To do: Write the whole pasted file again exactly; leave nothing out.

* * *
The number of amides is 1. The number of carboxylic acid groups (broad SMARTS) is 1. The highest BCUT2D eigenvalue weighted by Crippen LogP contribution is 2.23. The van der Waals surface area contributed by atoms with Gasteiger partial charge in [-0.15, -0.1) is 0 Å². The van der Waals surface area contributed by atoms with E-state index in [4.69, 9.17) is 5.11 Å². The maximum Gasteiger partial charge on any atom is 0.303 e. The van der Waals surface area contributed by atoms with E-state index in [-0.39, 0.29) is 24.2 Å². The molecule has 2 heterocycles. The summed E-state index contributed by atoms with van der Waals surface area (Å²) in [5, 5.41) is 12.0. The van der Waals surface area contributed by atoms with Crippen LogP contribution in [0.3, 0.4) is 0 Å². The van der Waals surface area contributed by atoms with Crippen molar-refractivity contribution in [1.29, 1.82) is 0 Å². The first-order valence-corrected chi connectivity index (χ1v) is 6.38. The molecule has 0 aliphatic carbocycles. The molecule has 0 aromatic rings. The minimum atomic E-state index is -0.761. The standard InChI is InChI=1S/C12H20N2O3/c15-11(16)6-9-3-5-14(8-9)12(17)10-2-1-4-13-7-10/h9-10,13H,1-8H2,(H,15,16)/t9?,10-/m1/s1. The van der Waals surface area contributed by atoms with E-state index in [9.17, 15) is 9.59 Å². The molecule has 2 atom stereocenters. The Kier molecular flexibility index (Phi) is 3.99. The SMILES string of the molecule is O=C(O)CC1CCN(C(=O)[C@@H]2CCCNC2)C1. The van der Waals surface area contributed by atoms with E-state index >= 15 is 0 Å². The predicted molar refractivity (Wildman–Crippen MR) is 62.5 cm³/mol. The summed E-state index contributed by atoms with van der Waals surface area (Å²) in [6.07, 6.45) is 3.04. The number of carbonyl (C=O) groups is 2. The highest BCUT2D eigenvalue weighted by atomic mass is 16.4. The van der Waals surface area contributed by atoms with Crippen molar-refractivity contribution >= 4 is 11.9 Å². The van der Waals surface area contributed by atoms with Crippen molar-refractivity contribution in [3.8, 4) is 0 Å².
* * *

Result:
The number of amides is 1. The number of carboxylic acid groups (broad SMARTS) is 1. The highest BCUT2D eigenvalue weighted by Crippen LogP contribution is 2.23. The van der Waals surface area contributed by atoms with Gasteiger partial charge in [-0.15, -0.1) is 0 Å². The van der Waals surface area contributed by atoms with E-state index in [4.69, 9.17) is 5.11 Å². The maximum Gasteiger partial charge on any atom is 0.303 e. The van der Waals surface area contributed by atoms with E-state index in [-0.39, 0.29) is 24.2 Å². The molecule has 2 heterocycles. The summed E-state index contributed by atoms with van der Waals surface area (Å²) in [5, 5.41) is 12.0. The van der Waals surface area contributed by atoms with Crippen LogP contribution in [0.3, 0.4) is 0 Å². The van der Waals surface area contributed by atoms with Crippen molar-refractivity contribution in [1.29, 1.82) is 0 Å². The first-order valence-corrected chi connectivity index (χ1v) is 6.38. The molecule has 0 aliphatic carbocycles. The molecule has 0 aromatic rings. The minimum atomic E-state index is -0.761. The standard InChI is InChI=1S/C12H20N2O3/c15-11(16)6-9-3-5-14(8-9)12(17)10-2-1-4-13-7-10/h9-10,13H,1-8H2,(H,15,16)/t9?,10-/m1/s1. The van der Waals surface area contributed by atoms with E-state index in [9.17, 15) is 9.59 Å². The molecule has 2 atom stereocenters. The Kier molecular flexibility index (Phi) is 3.99. The SMILES string of the molecule is O=C(O)CC1CCN(C(=O)[C@@H]2CCCNC2)C1. The van der Waals surface area contributed by atoms with E-state index >= 15 is 0 Å². The predicted molar refractivity (Wildman–Crippen MR) is 62.5 cm³/mol. The summed E-state index contributed by atoms with van der Waals surface area (Å²) in [6.07, 6.45) is 3.04. The number of carbonyl (C=O) groups is 2. The highest BCUT2D eigenvalue weighted by atomic mass is 16.4. The van der Waals surface area contributed by atoms with Crippen molar-refractivity contribution >= 4 is 11.9 Å². The van der Waals surface area contributed by atoms with Crippen molar-refractivity contribution in [3.8, 4) is 0 Å².